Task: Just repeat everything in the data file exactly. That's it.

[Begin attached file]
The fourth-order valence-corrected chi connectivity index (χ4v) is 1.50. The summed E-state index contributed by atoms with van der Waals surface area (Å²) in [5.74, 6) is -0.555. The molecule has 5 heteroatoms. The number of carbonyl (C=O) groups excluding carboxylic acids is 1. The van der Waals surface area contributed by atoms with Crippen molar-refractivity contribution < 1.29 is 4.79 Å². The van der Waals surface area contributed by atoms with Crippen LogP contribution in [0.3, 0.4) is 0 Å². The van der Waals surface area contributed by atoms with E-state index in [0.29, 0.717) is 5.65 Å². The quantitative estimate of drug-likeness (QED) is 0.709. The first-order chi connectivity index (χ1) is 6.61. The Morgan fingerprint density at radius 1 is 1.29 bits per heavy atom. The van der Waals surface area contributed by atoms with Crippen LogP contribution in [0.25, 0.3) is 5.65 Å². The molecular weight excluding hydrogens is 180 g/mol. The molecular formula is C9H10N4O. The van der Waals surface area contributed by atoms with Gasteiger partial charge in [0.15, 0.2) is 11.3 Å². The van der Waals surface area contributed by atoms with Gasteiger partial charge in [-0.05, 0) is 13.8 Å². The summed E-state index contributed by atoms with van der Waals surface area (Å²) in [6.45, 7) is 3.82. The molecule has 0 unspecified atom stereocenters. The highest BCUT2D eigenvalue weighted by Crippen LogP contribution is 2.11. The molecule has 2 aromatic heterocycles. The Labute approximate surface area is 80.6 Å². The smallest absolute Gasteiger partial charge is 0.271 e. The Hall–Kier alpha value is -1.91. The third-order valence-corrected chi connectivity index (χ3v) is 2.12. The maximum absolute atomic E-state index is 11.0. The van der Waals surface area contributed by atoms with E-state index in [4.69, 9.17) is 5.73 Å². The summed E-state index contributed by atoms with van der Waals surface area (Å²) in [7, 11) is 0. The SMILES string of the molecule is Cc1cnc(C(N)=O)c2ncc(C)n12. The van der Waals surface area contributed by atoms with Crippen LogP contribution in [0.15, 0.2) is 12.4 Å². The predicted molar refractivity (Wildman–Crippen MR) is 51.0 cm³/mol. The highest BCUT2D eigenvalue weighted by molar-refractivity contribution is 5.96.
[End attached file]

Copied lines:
The fourth-order valence-corrected chi connectivity index (χ4v) is 1.50. The summed E-state index contributed by atoms with van der Waals surface area (Å²) in [5.74, 6) is -0.555. The molecule has 5 heteroatoms. The number of carbonyl (C=O) groups excluding carboxylic acids is 1. The van der Waals surface area contributed by atoms with Crippen molar-refractivity contribution < 1.29 is 4.79 Å². The van der Waals surface area contributed by atoms with Crippen LogP contribution in [0.3, 0.4) is 0 Å². The van der Waals surface area contributed by atoms with E-state index in [0.29, 0.717) is 5.65 Å². The quantitative estimate of drug-likeness (QED) is 0.709. The first-order chi connectivity index (χ1) is 6.61. The Morgan fingerprint density at radius 1 is 1.29 bits per heavy atom. The van der Waals surface area contributed by atoms with Crippen LogP contribution in [0.25, 0.3) is 5.65 Å². The molecular weight excluding hydrogens is 180 g/mol. The molecular formula is C9H10N4O. The van der Waals surface area contributed by atoms with Gasteiger partial charge in [0.15, 0.2) is 11.3 Å². The van der Waals surface area contributed by atoms with Gasteiger partial charge in [-0.05, 0) is 13.8 Å². The summed E-state index contributed by atoms with van der Waals surface area (Å²) in [6.45, 7) is 3.82. The molecule has 0 unspecified atom stereocenters. The highest BCUT2D eigenvalue weighted by Crippen LogP contribution is 2.11. The molecule has 2 aromatic heterocycles. The Labute approximate surface area is 80.6 Å². The smallest absolute Gasteiger partial charge is 0.271 e. The Hall–Kier alpha value is -1.91. The third-order valence-corrected chi connectivity index (χ3v) is 2.12. The maximum absolute atomic E-state index is 11.0. The van der Waals surface area contributed by atoms with E-state index in [4.69, 9.17) is 5.73 Å². The summed E-state index contributed by atoms with van der Waals surface area (Å²) in [7, 11) is 0. The SMILES string of the molecule is Cc1cnc(C(N)=O)c2ncc(C)n12. The van der Waals surface area contributed by atoms with Crippen LogP contribution in [0.15, 0.2) is 12.4 Å². The predicted molar refractivity (Wildman–Crippen MR) is 51.0 cm³/mol. The highest BCUT2D eigenvalue weighted by molar-refractivity contribution is 5.96.